If your first introduction to project management is from PMI’s PMBOK, and especially if you are working in the Americas where it is most popular, then for you that is the only required perspective of project management. I started that way in the 1990s. Then I learned about another “amazing” method called PRINCE2.


I learned about PRINCE2 in the late 1990s. Technically it was PRINCE we used because it was a systems development programme for a fortune 100 corporation in NYC and we thought the original method would be best for this environment (I switched to PRINCE2 in the mid-2000s). It had all sorts of fun things like benefits, business cases, excellent governance, interesting roles, and responsibilities. This overhauled my project management perspectives (as MSP overhauled my programme management world) significantly. I then transitioned to the International Project Management Associations (IPMA) model and realized that it was not an either-or situation.

IPMA is methods agnostic and advocates for the tools, techniques, processes (or methods) as part of a tool kit. What I liked with IPMA was the multidimensional competency approach to the change delivery disciplines. It was there that I learned about Agile. Technically I follow the Eurasian perspective that agile is for team management and is included within projects, as opposed to the America’s perspective that it is actually a project management method / approach / philosophy / software development paradigm. Again though, I can see both perspectives… more importantly though, it is part of the toolkit. Every one of my project team leads gets the DSDM Atern little blue book, and I have scrums every day. It was also during this time that I learned about Earned Value Management (EVM).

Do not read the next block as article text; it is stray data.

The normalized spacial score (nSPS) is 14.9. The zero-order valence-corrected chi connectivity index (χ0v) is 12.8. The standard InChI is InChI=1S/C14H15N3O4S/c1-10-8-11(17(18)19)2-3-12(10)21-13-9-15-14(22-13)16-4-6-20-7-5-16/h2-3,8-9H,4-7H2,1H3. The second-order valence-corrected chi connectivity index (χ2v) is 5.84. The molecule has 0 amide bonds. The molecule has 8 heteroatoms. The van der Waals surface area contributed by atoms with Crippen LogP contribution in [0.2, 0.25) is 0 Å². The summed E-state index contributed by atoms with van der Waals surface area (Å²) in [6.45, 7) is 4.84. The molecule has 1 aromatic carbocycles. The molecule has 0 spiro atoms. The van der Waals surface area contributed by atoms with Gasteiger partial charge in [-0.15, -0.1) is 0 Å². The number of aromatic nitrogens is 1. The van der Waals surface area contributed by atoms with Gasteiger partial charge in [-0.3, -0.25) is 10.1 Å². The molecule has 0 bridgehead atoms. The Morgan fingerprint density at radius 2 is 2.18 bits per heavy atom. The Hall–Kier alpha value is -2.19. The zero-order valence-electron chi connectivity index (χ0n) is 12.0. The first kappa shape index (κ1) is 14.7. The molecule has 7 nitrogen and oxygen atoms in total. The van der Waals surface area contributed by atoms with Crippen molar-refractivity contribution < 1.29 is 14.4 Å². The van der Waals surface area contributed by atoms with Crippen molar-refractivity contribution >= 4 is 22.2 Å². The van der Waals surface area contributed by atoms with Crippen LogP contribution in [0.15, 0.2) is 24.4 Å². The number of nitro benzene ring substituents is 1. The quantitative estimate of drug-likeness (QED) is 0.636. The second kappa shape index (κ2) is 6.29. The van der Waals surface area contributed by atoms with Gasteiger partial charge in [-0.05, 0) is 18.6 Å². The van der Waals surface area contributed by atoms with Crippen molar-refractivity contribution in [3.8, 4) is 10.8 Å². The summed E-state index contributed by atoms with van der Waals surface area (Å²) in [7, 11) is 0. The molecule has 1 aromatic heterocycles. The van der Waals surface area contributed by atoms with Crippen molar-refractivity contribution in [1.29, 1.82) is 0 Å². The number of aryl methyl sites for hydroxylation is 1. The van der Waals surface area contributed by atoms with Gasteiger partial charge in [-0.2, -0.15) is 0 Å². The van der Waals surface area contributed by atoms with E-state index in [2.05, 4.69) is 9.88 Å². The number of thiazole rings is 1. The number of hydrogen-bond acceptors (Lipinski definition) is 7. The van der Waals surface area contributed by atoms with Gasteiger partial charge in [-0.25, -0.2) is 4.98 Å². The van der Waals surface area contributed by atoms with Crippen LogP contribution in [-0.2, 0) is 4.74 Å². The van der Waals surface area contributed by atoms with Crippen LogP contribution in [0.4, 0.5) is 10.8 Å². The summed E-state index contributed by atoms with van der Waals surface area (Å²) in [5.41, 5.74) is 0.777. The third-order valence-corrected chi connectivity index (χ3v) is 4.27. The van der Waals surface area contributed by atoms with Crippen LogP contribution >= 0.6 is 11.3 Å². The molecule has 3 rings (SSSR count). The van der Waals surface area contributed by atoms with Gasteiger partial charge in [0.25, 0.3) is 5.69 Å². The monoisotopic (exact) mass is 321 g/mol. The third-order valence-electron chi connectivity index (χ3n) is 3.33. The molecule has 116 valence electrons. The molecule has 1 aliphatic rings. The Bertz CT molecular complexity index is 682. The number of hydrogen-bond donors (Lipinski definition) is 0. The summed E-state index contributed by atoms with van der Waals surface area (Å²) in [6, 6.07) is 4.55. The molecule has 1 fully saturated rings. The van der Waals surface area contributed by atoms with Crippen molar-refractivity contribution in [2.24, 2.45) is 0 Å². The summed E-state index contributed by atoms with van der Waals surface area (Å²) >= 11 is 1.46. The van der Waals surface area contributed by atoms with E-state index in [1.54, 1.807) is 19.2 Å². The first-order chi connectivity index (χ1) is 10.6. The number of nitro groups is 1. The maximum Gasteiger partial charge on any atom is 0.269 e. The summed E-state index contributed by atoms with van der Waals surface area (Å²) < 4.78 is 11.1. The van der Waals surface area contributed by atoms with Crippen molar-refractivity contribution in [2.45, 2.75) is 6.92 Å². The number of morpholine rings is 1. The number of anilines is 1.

I originally studied EVM because I wanted the engineering economic theories to improve my value management, benefits management, and business case acumen. That said, again I added a lot of EVM tools and techniques to my tool kit. One interesting observation was that there are a surprising number of similarities between EVM and Agile. What I learned is that for oil & gas, mining, construction type engineering engagements EVM might be best due to its structured approach. Whereas I found PRINCE2 exceptional for IT and transformational engagements due to how it handled continuous change and its focus on benefits and definition of project success.